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Red Giant Software's Instant HDInstant HD from Red Giant Software is pretty cool!
I love third party plug-ins and software apps for Final Cut Pro, and for this article, I'll be taking a look at Instant HD from Red Giant Software (www.redgiantsoftware.com), makers of the terrific Magic Bullet line of plug-ins. I am only focusing on one plug-in this time because I wanted to add a little workflow in.
Working With Instant HD
For my test, I exported a widescreen Standard Definition (SD)/NTSC 24p (856 x 480, 23.98 fps) QuickTime clip from an HD project. I purposely wanted a true widescreen clip to avoid pillar boxing (vertical letterboxing) that you'd see on a 4:3 NTSC clip that goes to HD (720 x 480).
Note: You MUST use progressive video, not interlace. This is in the instructions Red Giant Software supplies with the plug-in (you can also use the application with After Effects and Premiere Pro). If you have 60i video, use the De-Interlace filter to create a progressive-scan version, or use Magic Bullet, Nattress, or DVFilm's 24p filters to convert (it can't have a pulldown, either). It doesn't have to be 24p; it just has to be progressive.
I open Final Cut Pro and go to File, Easy Set-Up and select DVCPRO HD 720p24. I import my widescreen NTSC clip and drop it onto the 720p24 timeline. In the latest versions of FCP (6 and 7), it will ask you if you want the sequence/timeline settings to match the clip. Click No and the clip is now on the timeline.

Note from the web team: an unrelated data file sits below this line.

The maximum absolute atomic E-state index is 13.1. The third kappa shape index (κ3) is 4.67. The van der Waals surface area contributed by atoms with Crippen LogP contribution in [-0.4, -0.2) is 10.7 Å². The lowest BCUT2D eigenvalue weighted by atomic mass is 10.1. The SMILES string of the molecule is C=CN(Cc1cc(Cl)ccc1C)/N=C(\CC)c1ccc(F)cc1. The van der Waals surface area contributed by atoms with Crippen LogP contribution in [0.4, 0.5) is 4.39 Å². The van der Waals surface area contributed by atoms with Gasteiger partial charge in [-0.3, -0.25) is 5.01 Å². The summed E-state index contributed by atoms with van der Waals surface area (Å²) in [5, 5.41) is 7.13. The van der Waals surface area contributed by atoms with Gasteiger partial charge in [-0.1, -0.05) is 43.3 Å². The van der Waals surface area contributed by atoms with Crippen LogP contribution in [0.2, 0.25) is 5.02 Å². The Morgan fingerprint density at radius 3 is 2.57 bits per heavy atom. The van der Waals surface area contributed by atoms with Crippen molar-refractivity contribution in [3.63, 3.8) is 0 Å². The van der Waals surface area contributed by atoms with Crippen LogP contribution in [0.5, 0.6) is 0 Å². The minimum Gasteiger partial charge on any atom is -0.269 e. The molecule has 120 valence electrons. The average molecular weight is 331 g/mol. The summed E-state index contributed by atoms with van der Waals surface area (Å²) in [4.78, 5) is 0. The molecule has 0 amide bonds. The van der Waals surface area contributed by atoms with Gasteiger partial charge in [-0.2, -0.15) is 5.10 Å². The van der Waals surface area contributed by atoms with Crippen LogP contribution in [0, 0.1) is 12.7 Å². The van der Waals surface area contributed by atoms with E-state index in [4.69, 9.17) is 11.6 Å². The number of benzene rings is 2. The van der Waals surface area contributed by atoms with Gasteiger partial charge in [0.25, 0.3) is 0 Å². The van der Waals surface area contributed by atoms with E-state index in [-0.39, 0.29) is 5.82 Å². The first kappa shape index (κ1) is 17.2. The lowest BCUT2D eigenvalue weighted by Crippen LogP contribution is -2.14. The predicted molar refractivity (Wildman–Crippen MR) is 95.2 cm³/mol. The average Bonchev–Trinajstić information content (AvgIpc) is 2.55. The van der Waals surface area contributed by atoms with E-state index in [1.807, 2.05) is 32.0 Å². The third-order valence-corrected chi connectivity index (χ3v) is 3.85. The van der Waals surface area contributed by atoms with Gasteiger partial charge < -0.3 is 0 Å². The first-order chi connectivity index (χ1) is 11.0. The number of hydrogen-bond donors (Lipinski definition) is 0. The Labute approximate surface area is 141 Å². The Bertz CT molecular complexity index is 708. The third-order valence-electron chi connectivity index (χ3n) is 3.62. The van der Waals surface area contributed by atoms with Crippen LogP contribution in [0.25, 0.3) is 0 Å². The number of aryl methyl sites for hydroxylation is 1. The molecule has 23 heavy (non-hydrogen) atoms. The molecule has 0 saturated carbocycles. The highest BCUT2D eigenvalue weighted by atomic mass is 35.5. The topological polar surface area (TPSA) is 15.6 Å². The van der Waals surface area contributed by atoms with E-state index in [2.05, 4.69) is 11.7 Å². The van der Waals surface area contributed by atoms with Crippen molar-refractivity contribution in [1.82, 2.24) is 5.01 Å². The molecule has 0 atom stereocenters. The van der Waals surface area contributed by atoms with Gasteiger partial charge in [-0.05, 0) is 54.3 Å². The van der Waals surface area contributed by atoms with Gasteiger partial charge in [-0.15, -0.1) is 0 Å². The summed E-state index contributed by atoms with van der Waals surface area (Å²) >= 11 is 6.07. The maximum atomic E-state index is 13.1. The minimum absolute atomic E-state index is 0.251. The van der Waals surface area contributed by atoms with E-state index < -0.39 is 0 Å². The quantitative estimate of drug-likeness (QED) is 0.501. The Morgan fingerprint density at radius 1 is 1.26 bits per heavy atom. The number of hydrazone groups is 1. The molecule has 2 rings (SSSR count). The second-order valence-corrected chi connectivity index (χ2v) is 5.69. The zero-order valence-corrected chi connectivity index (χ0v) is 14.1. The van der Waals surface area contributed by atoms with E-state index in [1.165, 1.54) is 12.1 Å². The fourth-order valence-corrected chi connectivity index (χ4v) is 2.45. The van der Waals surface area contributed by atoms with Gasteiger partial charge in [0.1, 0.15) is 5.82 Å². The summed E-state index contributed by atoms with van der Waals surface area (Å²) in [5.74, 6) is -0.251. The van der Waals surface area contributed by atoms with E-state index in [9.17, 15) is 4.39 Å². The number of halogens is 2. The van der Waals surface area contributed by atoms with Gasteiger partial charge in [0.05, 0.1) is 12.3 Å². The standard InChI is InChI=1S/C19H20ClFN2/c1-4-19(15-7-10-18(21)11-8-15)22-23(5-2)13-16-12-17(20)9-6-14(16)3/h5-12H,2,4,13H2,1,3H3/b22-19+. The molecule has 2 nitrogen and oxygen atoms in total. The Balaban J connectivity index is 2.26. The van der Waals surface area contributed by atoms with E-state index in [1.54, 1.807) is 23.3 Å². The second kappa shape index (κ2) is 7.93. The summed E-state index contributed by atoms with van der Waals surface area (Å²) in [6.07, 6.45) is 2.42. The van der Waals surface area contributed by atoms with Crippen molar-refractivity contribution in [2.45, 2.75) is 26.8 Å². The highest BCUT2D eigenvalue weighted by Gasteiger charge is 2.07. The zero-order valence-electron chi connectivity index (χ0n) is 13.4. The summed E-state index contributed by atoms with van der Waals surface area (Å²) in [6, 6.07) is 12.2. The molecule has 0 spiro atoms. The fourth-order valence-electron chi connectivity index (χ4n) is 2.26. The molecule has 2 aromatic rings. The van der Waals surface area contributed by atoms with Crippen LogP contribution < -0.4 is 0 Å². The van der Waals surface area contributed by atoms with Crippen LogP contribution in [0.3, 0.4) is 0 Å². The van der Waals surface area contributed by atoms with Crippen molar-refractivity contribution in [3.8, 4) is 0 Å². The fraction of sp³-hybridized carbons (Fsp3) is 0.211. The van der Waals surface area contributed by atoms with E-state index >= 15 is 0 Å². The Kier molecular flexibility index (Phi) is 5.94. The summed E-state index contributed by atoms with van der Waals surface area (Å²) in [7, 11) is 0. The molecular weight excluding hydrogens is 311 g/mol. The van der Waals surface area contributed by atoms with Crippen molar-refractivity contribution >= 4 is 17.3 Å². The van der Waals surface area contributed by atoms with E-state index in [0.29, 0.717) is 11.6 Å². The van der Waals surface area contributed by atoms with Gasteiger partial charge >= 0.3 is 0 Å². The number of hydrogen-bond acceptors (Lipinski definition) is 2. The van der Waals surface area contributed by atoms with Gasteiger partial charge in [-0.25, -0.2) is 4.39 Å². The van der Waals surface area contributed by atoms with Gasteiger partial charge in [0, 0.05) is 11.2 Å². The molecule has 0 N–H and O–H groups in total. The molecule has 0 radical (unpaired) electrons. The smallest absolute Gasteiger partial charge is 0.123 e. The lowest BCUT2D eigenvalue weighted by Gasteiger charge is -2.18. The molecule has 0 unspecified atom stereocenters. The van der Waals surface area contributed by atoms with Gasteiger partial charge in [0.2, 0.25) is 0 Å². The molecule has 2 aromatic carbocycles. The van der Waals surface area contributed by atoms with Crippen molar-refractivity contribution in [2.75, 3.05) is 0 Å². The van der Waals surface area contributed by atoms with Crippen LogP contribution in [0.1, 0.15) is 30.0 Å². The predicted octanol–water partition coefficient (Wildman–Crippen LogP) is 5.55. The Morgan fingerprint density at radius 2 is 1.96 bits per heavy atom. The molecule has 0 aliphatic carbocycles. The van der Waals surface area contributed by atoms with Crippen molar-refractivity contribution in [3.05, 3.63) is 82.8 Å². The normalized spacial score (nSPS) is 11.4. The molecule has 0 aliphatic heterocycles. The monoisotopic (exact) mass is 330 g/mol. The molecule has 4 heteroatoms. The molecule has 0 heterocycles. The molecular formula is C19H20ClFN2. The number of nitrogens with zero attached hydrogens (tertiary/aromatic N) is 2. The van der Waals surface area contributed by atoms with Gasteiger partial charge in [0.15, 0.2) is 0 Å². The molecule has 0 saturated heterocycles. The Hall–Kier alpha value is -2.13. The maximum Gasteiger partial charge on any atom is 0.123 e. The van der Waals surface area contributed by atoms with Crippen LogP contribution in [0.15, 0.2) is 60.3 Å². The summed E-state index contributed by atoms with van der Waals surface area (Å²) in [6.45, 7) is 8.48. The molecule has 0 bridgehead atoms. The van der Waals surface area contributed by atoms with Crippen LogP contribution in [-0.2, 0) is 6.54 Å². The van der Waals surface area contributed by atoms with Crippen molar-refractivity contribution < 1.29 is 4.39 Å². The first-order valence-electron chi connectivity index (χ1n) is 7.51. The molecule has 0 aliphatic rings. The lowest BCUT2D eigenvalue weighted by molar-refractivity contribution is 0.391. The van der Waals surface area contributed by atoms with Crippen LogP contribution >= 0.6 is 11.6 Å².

Go to the Effects tab in FCP and go to the Video Filters Folder, then locate the Red Giant folder with Instant HD contained within. Drag the filter onto your clip, then double-click to send it to the Viewer. Click on the Filters tab and you'll see the Instant HD settings.
Here's what I set for mine
|My Instant HD settings|
I set the Input Size to NTSC DV Widescreen (720 x 480), but manually changed the horizontal aspect ratio to 856. I also kept the Input Aspect Ratio at .89 and it seems just fine. If you're not using 856 x 480 video, but 4:3/720 x 480 video, go ahead and select NTSC DV (720 x 480) and instead of trying to "stretch the pixels" to 1280 x 720 (and giving an appearance of being horizontally stretched out), it'll add pillar boxes to your video.
Here's the resulting video; the original widescreen 480p24 and the 720p24 Instant HD result (both encoded from FCP via QuickTime Conversion, H.264, and AAC/128 kbps audio):
|9:04 AM, Widescreen NTSC Standard Definition, 856 x 480, 24p.|
|9:04 AM after the Instant HD uprez; 1280 x 720, 24p|
I think Instant HD from Red Giant Software is a pretty cool little plug-in! It's a lot of fun and I'm already imagining what other NTSC/SD clips I may have sitting around that I can turn into 720p HD and eventually put out on Blu-ray Disc or online. To find out more about Instant HD, visit http://www.redgiantsoftware.com/products/categories/enhancement/magic-bullet-instant-hd/.
Heath McKnight is a filmmaker and author who has produced and directed several independent feature and short films, including Hellevator, 9:04 AM and December. He is currently web content manager for doddleNEWS. Heath was also a contributor to VASST's best-selling book, "The FullHD," and has written for TopTenREVIEWS and Videomaker.
Related Keywords:NLE, video editing, final cut pro plugin, video workflow